Irako Mitsuosa (伊良子光順)

Mitsuosa IRAKO (October 7, 1823-September 23, 1881) was a Japanese medical doctor from the end of Edo period to the early Meiji period. He called himself Mugo. He was from present-day Nara City, Nara Prefecture and belonged to Tenyakuryo (the Department of Drugs and Medical Care in Imperial Household Agency), and he served the Emperor Komei and the Emperor Meiji.

He was born in Nara in 1823 as a son of a doctor Yukihiro WASUMI who served a chief priest of Ensho-ji Temple. Later, he moved to Kyoto to learn things and became a disciple of a goteni (doctor who is hired by bakufu [Japanese feudal government headed by a shogun] or daimyo [feudal lord]) Mitsumichi IRAKO.

Mitsumichi was adopted into his wife's family as a son-in-law of a surgeon Mitsuaki IRAKO, and permitted to establish another new school (Sennodo Irako school) separated from Soke (the head family) (Kendosai Irako school) taken over by Mitsuaki's biological child. At the same time, Mitsumichi was a known doctor who was appointed to conduct actual medical examinations of the Emperor Ninko, with the official court rank of Jushiinoge (Junior Fourth Rank, Lower Grade), Assistant Director of the Bureau of Taxation, but he has lost his successor since his biological son Mitsutaka passed away in 1844. Then, a disciple Mitsuosa married Iwao, who was a Kokei's daughter, to become an adopted son of Mitsumichi. Additionally, since Mitsuosa's successor Mitsutsugu was also an adopted son-in-law, the maternal line of inheritance continued in Sennodo Irako school over three generations.

On January 14, 1846, assisted by a doctor from Tenyakuryo, Mitsuosa was given the court rank of Jurokui (Junior Sixth Rank) and the government post of Bizen no suke (Assistant Governor of Bizen Province). In 1849, his foster father Mitsumichi passed away and Mitsuosa became the family head of Sennodo Irako school at the age of 26.

Medical examination of an emperor
At that time, there were 20 doctors in total with or without the post in the government belonging to Tenyakuryo, but in reality, only several of them were allowed to conduct medical examinations of an emperor and Imperial Princes and Princesses while the remaining doctors were engaged in that of court ladies in Empress' residence, regents to Emperor, and members of Imperial families. Mitsuosa was not entitled to conduct that examinations at that time when he succeeded the family, so he examined mainly court nobles and ladies.

In 1851, he was appointed to provide medical treatments for hemorrhoid of the Emperor Komei. The Emperor Komei had suffered from hemorrhoid since around 1849 and other several doctors from Tenyakuryo provided medical care using Chinese herbal drugs, which, however, had no effect and indicated the limitations of internal treatment for his condition. Then, Irako school came to draw the attention suddenly since they had been a family of surgeons that had certain achievements in the medical care for hemorrhoid. Since he received the official appointment, he started keeping a record in a journal of his detailed medical examinations.

On November 21, 1851, he examined the affected part for the first time, while serving the Emperor Komei at his bedside. At this time, because the Emperor's condition had already progressed to prolapsed hemorrhoid, he diagnosed the Emperor with no-cure hemorrhoid unless the prolapsed part would be removed by surgery, however, following an opinion from Kanpaku (chief adviser to the Emperor) Masamichi TAKATSUKASA saying 'it was too august to cut the body of Emperor with knife', he decided to give up surgical operation and to employ supportive measures using medical pad and other things. In fact, it was 136 years later that the first surgical operation on an emperor was performed (an abdominal surgery on Emperor Showa).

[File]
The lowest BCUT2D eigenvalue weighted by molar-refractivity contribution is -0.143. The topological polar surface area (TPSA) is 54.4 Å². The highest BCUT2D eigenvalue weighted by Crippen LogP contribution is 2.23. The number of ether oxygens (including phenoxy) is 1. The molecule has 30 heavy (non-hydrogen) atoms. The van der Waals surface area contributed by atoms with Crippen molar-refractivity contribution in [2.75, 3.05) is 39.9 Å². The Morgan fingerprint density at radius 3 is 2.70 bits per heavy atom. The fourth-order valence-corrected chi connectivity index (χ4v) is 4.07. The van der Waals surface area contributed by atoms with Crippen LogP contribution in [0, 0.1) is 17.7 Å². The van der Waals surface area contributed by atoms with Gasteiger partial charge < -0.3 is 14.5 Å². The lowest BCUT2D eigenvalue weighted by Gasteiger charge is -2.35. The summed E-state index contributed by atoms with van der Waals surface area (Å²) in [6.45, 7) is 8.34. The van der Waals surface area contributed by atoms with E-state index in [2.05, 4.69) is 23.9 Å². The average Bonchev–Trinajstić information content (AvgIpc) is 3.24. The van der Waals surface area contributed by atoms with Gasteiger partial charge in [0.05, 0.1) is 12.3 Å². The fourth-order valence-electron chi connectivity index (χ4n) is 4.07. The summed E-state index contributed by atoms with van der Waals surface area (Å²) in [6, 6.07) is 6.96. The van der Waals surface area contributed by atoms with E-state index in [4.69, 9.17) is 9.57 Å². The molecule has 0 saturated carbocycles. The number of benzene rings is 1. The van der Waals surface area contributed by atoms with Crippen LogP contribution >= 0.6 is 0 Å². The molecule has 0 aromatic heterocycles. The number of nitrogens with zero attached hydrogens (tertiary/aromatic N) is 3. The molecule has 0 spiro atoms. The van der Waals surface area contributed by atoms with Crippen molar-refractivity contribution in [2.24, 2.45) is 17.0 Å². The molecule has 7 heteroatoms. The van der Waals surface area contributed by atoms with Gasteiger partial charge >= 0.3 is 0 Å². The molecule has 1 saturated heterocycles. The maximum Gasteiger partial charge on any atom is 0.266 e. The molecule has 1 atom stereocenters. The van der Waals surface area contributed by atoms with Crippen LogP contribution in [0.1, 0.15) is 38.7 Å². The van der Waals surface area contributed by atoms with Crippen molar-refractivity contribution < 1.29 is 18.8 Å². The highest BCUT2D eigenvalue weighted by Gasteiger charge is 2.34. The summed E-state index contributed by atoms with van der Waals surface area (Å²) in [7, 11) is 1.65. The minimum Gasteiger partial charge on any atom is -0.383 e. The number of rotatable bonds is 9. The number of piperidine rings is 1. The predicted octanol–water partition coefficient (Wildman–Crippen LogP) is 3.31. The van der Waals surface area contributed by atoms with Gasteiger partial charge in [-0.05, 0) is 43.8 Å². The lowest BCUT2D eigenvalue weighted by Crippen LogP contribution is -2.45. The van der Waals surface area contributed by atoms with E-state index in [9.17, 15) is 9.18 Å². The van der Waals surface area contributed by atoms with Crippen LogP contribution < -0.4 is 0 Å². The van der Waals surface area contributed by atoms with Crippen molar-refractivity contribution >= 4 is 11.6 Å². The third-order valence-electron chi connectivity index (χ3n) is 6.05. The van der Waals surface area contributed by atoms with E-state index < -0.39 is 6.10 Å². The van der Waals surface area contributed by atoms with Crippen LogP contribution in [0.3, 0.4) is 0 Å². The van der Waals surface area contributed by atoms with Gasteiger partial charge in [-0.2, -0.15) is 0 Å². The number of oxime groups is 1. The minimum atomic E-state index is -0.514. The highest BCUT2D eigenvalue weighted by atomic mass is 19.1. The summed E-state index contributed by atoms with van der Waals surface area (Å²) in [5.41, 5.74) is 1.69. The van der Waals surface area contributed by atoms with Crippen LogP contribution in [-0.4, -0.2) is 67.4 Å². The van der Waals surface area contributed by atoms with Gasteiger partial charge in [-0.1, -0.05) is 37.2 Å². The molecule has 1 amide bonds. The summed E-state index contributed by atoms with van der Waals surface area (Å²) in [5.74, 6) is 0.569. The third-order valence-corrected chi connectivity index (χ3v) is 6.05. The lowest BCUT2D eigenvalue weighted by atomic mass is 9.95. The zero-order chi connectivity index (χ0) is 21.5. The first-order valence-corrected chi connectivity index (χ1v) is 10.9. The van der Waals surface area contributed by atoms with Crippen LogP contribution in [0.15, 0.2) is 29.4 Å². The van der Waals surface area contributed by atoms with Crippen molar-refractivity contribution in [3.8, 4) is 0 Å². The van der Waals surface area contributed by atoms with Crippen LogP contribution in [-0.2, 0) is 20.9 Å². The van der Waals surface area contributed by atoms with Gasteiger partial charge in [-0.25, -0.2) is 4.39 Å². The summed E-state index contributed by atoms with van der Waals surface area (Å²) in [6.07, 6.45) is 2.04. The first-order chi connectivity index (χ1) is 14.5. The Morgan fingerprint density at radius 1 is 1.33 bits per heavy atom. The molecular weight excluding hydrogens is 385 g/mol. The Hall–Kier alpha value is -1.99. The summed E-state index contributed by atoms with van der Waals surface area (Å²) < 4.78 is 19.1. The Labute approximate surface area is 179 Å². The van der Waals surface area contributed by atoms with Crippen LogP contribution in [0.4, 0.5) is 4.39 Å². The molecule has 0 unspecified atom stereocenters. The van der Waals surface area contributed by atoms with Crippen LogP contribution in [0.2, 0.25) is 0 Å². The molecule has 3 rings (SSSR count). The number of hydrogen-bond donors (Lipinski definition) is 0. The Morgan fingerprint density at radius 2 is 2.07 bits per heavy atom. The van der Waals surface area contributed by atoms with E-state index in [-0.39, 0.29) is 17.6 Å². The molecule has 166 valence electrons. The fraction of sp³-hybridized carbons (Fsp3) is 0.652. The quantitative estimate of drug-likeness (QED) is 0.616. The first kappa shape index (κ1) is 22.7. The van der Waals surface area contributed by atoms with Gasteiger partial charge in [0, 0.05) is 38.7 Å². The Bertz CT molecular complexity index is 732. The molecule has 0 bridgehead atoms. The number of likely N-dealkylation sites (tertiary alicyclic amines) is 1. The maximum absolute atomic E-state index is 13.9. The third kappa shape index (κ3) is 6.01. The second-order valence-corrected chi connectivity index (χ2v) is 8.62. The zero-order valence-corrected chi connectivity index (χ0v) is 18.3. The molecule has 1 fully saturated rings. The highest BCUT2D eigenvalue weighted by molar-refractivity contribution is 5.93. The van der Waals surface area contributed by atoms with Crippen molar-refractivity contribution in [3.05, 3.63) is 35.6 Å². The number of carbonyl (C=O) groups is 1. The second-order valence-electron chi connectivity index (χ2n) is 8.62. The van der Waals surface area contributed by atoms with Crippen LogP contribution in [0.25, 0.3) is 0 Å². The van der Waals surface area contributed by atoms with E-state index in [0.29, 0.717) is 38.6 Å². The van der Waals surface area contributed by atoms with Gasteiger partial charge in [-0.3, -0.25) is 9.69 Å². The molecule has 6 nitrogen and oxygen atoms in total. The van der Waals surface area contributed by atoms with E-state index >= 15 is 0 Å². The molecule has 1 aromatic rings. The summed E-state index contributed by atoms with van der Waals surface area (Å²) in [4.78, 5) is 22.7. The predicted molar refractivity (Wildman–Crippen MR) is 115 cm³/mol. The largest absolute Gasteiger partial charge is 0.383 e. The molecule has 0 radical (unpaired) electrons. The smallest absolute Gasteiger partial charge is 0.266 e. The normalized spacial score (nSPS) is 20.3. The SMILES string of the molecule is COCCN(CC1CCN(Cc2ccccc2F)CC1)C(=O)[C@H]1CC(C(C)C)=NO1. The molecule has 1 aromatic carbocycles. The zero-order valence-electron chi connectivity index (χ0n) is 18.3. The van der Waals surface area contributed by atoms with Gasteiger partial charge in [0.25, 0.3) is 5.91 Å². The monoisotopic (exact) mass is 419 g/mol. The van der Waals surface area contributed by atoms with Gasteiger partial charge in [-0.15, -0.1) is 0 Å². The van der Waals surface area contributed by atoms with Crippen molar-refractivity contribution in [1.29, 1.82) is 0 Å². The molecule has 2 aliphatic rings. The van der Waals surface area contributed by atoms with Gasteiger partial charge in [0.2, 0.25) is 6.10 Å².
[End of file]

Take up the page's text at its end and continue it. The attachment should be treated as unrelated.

Fortunately, his treatments paid off and relieved the Emperor. As a result of this success, he was given the court rank of Jugoi (Junior Fifth Rank)and appointed to be the Mutsu no kami (Governor of Mutsu Province) in 1855 when he was only 32 years old. Since his foster father Mitsumichi was given the same rank at the age of 47, it seemed that the Emperor Komei had much confidence in Mitsuosa. Moreover, in 1857, he received an incentive award especially for the effectiveness of his medical treatment and was given the government post of the Oribe no kami (Governor of Oribe Province) as well as the Mutsu no kami concurrently.

Emperor's illness
On December 11, 1866 (in old lunar calendar), the Emperor Komei, who had a touch of cold, push himself to a Shinto ritual held in the Imperial Court and on the next day, December 12, he developed a fever. Mitsuosa kept taking notes on the Emperor's medical conditions from his onset of fever to death, describing them in a journal in detail.

According to the descriptions from the journal on December 12, 1866 (in old lunar calendar), when the Emperor developed a fever, Tsuneyoshi TAKASHINA, who was in the rank of Emperor's attending doctor (to manage Emperor's daily health), conducted examinations and dispensed drugs for the Emperor but even the next day the Emperor had never got better. On December 14 (in old lunar calendar), one of the top-ranked doctors from Tenyakuryo Zui YAMAMOTO took part in the medical treatment, and on December 15, Mitsuosa was also summoned and thorough clinical examinations night and day started.

On December 16 (in old lunar calendar), four doctors, Zui, Tsuneyoshi, Mitsuosa and Tsuneyoshi's son Tsunenori, all together, reexamined the Emperor and they found out that there was a strong possibility that he had been affected with smallpox. On December 17 (in old lunar calendar), the official announcement regarding the name of the Emperor's disease was made to bukedenso (Imperial official in charge of communication between the shogunate and the court) and others, and after that, 15 qualified doctors for Emperor's examination were divided into three groups and around-the-clock medical treatment started.

The first group